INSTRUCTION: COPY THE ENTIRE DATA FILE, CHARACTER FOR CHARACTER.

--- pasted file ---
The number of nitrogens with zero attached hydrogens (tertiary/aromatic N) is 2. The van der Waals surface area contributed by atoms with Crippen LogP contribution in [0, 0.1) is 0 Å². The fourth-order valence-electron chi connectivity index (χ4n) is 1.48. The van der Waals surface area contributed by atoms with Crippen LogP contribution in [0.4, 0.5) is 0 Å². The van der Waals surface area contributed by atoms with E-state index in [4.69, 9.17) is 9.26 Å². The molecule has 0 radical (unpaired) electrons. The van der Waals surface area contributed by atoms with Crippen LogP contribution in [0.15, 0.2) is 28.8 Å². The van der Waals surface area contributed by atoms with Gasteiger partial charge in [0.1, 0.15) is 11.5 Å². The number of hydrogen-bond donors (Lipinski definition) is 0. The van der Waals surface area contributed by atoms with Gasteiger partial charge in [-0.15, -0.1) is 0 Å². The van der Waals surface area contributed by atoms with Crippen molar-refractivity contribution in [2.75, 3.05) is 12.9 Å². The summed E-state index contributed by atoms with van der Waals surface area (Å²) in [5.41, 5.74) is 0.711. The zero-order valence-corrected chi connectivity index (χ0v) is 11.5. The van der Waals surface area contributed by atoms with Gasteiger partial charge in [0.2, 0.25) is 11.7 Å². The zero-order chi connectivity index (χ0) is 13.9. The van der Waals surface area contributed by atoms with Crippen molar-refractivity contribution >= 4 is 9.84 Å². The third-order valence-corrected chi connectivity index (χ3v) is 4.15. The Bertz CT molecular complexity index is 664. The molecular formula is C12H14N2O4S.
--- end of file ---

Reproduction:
The number of nitrogens with zero attached hydrogens (tertiary/aromatic N) is 2. The van der Waals surface area contributed by atoms with Crippen LogP contribution in [0, 0.1) is 0 Å². The fourth-order valence-electron chi connectivity index (χ4n) is 1.48. The van der Waals surface area contributed by atoms with Crippen LogP contribution in [0.4, 0.5) is 0 Å². The van der Waals surface area contributed by atoms with E-state index in [4.69, 9.17) is 9.26 Å². The molecule has 0 radical (unpaired) electrons. The van der Waals surface area contributed by atoms with Crippen LogP contribution in [0.15, 0.2) is 28.8 Å². The van der Waals surface area contributed by atoms with Gasteiger partial charge in [0.1, 0.15) is 11.5 Å². The number of hydrogen-bond donors (Lipinski definition) is 0. The van der Waals surface area contributed by atoms with Gasteiger partial charge in [-0.15, -0.1) is 0 Å². The van der Waals surface area contributed by atoms with Crippen molar-refractivity contribution in [2.75, 3.05) is 12.9 Å². The summed E-state index contributed by atoms with van der Waals surface area (Å²) in [5.41, 5.74) is 0.711. The zero-order valence-corrected chi connectivity index (χ0v) is 11.5. The van der Waals surface area contributed by atoms with Gasteiger partial charge in [0.2, 0.25) is 11.7 Å². The zero-order chi connectivity index (χ0) is 13.9. The van der Waals surface area contributed by atoms with Crippen molar-refractivity contribution >= 4 is 9.84 Å². The third-order valence-corrected chi connectivity index (χ3v) is 4.15. The Bertz CT molecular complexity index is 664. The molecular formula is C12H14N2O4S.